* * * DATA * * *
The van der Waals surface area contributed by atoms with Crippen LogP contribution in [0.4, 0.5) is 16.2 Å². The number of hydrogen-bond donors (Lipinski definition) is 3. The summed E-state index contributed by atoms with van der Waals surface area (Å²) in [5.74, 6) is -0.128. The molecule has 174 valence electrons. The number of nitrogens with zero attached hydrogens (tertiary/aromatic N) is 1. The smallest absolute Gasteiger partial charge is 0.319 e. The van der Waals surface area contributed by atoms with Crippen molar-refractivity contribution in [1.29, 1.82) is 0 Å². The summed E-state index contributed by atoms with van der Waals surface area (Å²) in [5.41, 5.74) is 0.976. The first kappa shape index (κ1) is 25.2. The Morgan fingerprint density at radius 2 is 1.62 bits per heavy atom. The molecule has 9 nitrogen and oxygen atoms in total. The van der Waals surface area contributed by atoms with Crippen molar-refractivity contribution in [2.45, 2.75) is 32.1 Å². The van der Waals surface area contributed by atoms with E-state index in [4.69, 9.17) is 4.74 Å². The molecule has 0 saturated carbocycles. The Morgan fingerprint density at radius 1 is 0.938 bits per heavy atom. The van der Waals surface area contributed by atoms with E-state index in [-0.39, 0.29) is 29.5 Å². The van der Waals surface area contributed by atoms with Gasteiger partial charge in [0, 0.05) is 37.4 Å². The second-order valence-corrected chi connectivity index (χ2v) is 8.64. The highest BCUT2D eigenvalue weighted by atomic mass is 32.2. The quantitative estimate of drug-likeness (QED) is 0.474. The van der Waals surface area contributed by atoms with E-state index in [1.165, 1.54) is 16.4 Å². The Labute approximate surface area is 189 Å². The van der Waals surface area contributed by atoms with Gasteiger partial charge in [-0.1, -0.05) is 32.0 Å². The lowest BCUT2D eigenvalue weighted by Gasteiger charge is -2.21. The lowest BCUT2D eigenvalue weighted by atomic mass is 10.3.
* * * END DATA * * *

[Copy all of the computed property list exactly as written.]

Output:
The van der Waals surface area contributed by atoms with Crippen LogP contribution in [0.4, 0.5) is 16.2 Å². The number of hydrogen-bond donors (Lipinski definition) is 3. The summed E-state index contributed by atoms with van der Waals surface area (Å²) in [5.74, 6) is -0.128. The molecule has 174 valence electrons. The number of nitrogens with zero attached hydrogens (tertiary/aromatic N) is 1. The smallest absolute Gasteiger partial charge is 0.319 e. The van der Waals surface area contributed by atoms with Crippen molar-refractivity contribution in [1.29, 1.82) is 0 Å². The summed E-state index contributed by atoms with van der Waals surface area (Å²) in [5.41, 5.74) is 0.976. The first kappa shape index (κ1) is 25.2. The Morgan fingerprint density at radius 2 is 1.62 bits per heavy atom. The molecule has 9 nitrogen and oxygen atoms in total. The van der Waals surface area contributed by atoms with Crippen molar-refractivity contribution in [2.45, 2.75) is 32.1 Å². The van der Waals surface area contributed by atoms with E-state index in [4.69, 9.17) is 4.74 Å². The molecule has 0 saturated carbocycles. The Morgan fingerprint density at radius 1 is 0.938 bits per heavy atom. The van der Waals surface area contributed by atoms with E-state index in [-0.39, 0.29) is 29.5 Å². The van der Waals surface area contributed by atoms with Gasteiger partial charge in [0, 0.05) is 37.4 Å². The second-order valence-corrected chi connectivity index (χ2v) is 8.64. The highest BCUT2D eigenvalue weighted by atomic mass is 32.2. The quantitative estimate of drug-likeness (QED) is 0.474. The van der Waals surface area contributed by atoms with E-state index in [1.165, 1.54) is 16.4 Å². The Labute approximate surface area is 189 Å². The van der Waals surface area contributed by atoms with Gasteiger partial charge in [-0.1, -0.05) is 32.0 Å². The lowest BCUT2D eigenvalue weighted by Gasteiger charge is -2.21. The lowest BCUT2D eigenvalue weighted by atomic mass is 10.3.